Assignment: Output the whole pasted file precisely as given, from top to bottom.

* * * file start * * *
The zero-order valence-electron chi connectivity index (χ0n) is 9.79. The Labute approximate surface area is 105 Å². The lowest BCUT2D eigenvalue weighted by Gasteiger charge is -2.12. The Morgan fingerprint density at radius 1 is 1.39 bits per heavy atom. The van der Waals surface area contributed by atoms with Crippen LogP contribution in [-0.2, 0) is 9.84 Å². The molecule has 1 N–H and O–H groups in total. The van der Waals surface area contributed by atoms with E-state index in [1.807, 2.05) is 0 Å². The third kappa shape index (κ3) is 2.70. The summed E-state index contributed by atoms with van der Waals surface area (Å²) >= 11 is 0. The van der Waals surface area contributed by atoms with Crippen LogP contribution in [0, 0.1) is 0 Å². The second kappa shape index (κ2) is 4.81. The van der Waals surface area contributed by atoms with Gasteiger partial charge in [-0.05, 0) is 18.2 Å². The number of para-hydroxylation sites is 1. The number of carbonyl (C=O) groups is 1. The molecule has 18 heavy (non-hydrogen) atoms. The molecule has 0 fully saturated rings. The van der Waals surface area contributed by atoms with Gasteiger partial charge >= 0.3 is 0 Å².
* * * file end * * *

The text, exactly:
The zero-order valence-electron chi connectivity index (χ0n) is 9.79. The Labute approximate surface area is 105 Å². The lowest BCUT2D eigenvalue weighted by Gasteiger charge is -2.12. The Morgan fingerprint density at radius 1 is 1.39 bits per heavy atom. The van der Waals surface area contributed by atoms with Crippen LogP contribution in [-0.2, 0) is 9.84 Å². The molecule has 1 N–H and O–H groups in total. The van der Waals surface area contributed by atoms with E-state index in [1.807, 2.05) is 0 Å². The third kappa shape index (κ3) is 2.70. The summed E-state index contributed by atoms with van der Waals surface area (Å²) >= 11 is 0. The van der Waals surface area contributed by atoms with Crippen LogP contribution in [0, 0.1) is 0 Å². The second kappa shape index (κ2) is 4.81. The van der Waals surface area contributed by atoms with Gasteiger partial charge in [-0.05, 0) is 18.2 Å². The number of para-hydroxylation sites is 1. The number of carbonyl (C=O) groups is 1. The molecule has 18 heavy (non-hydrogen) atoms. The molecule has 0 fully saturated rings. The van der Waals surface area contributed by atoms with Gasteiger partial charge >= 0.3 is 0 Å².